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Painting American
Painting American
The Rise of American Artists, Paris 1867 - New York 1948


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Annie Cohen-Solal was born in Algeria and received a Ph.D. in French literature from the Sorbonne. She has taught at New York University and the Universities of Berlin, Jerusalem, and Paris XIII, and she writes frequently about French intellectuals and cultural policy for a variety of publications. Having served as the Cultural Counselor at the French embassy in the United States from 1989 to 1993, she is currently a Professor at the Ecole des Hautes Etudes en Sciences Sociales in Paris, where she teaches a seminar in American art, and recently produced the radio series "Painters for the New World" for FranceCulture. The French edition of Painting American was awarded the Prix Bernier by the Académie des Beaux Arts. Cohen-Solal's acclaimed Sartre: A Life was an international best-seller translated into sixteen languages. She lives in Paris and New York.

Photo (c) Irmeli Jung

Shortly after the Civil War, a resurgent America strode brashly onto the hallowed ground of the Paris salon to present its most distinguished painters in the Exposition Universelle of 1867. Their offereings included majestic Western waterfalls, magnificent portraits, sprawling landscapes--the cream of a nation ready to assert itself culturally as it had begun to do so economically. The Americans sat back to bask in anticipated applause.

But their confidence would be shattered when the luminaries of the French Academy condemned the spectacle as being unworthy of the great nation that had produced it. The rebuke provoked widespread soulsearching in America: Why was the land of Melville and Poe unable to produce paintings of comparable power? How was it to claim a place among nations producing art of real consequence?

In this magnificent historical panorama, Annie Cohen-Solal shows how American pragmatism furnished the solution: Learn from the best. The French were then the undisputed masters of painting, and so to France the Americans went in hordes, apprenticing themselves in the studios of reknowned masters--Gérôme, Cabanel, and others--or founding colonies such as the legendary one at Pont-Aven. From the seeds of their individual efforts would grow an extraordinary crop, one that included not only the great--Whistler, Cassatt, Sargent--but a legion of artists of all ranks who collectively pushed forward a bold new American enterprise. In two generations, Paris would be eclipsed, and the greatest French artists would begin coming to New York to be at the new center of everything.

Meticulously researched and presented as a captivating story, this book tells the saga of the rise of American artists as we have never had it before: a surging transatlatic ebb and flow of cultural energies, driven by innumberable fascinating individuals--painters, collectors, critics, titans of industry--some of them now famous, others forgotten. Informed throughout by the author's unique perspective as a scholar, a writer, and a cultural diplomat, Painting American offers an utterly new understanding of one of the greatest changes in cultural history.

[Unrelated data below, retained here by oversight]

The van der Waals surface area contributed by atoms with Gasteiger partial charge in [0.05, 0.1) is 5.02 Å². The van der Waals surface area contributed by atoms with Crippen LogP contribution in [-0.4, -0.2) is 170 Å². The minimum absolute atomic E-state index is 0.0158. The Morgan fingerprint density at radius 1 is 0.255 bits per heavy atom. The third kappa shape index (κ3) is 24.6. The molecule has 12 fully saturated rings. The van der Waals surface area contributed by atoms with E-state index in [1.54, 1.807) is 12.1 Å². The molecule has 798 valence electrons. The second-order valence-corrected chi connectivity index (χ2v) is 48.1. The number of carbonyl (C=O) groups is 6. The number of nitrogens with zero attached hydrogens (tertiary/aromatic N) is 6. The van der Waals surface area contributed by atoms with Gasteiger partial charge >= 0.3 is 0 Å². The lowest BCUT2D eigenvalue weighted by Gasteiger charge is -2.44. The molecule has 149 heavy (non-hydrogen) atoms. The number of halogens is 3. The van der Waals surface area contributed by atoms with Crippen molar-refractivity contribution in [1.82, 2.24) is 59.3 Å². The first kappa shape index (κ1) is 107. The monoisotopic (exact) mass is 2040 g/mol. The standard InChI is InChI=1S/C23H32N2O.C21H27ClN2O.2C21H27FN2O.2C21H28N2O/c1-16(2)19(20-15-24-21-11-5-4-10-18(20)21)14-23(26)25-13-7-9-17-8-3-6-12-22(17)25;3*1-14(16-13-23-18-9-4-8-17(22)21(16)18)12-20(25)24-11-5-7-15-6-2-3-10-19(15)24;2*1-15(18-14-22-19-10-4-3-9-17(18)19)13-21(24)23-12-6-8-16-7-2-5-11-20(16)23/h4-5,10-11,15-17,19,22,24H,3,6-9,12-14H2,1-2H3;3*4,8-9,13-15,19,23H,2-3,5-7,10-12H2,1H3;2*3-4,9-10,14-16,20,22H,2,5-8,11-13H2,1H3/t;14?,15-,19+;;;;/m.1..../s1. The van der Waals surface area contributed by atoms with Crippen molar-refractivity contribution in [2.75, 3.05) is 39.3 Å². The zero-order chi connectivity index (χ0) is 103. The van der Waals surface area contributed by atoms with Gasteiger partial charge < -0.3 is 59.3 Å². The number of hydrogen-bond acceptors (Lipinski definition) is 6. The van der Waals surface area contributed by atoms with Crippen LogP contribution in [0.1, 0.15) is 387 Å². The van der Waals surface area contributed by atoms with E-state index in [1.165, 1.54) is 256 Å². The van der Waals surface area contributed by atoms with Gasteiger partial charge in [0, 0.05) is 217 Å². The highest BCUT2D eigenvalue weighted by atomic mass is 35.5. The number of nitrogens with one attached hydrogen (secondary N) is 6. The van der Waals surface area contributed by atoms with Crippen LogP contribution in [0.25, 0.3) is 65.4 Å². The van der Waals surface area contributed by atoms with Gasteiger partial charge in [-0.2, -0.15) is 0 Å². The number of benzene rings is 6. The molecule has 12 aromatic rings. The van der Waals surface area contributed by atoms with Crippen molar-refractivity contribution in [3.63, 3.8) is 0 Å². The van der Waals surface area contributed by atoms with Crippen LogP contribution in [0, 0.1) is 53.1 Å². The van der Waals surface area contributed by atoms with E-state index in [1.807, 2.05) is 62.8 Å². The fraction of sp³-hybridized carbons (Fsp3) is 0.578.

"Annie Cohen-Solal writes with the confident authority and mesmerizing observations of a modern-day de Tocqueville. With one brilliantly argued point after another, she has connected the two worlds of American and French (European) painting, exposed the obvious differences and demonstrated their utter independence. Though it reads like a page-turning detective novel, it is destined to remain the seminal work on this subject for a very long time. Bravo." --Ken Burns

"'The imagination is not dead,' Alexis de Tocqueville observed of America more than a century ago, but it can only 'conceive what may be useful and portray what is actual.' His worry that a country without an aristocracy would be incapable of producing great art has finally been dispelled in Annie Cohen Solal's masterful study of the foundations and flowering of American painting. Her book demonstrates brilliantly that in a democracy of desire artistic beauty blossoms forth in all modes of expression." --John Patrick Diggins, Distinguished Professor of History, Graduate Center, City University of New York

"A thoughtfully conceived, well-executed study of France's influence on American art--and vice versa.... Literate, accessible, and a pleasure to read: worthy to stand on a shelf next to Roger Shattuck's The Banquet Years and Robert Hughes's The Shock of the New."--Kirkus Reviews "This book, which relates the story of American art since the middle of the nineteenth century, is without equal both in France and in the United States." --Bernard Pivot, "Bouillon de Culture", Antenne 2, Paris, November 24, 2000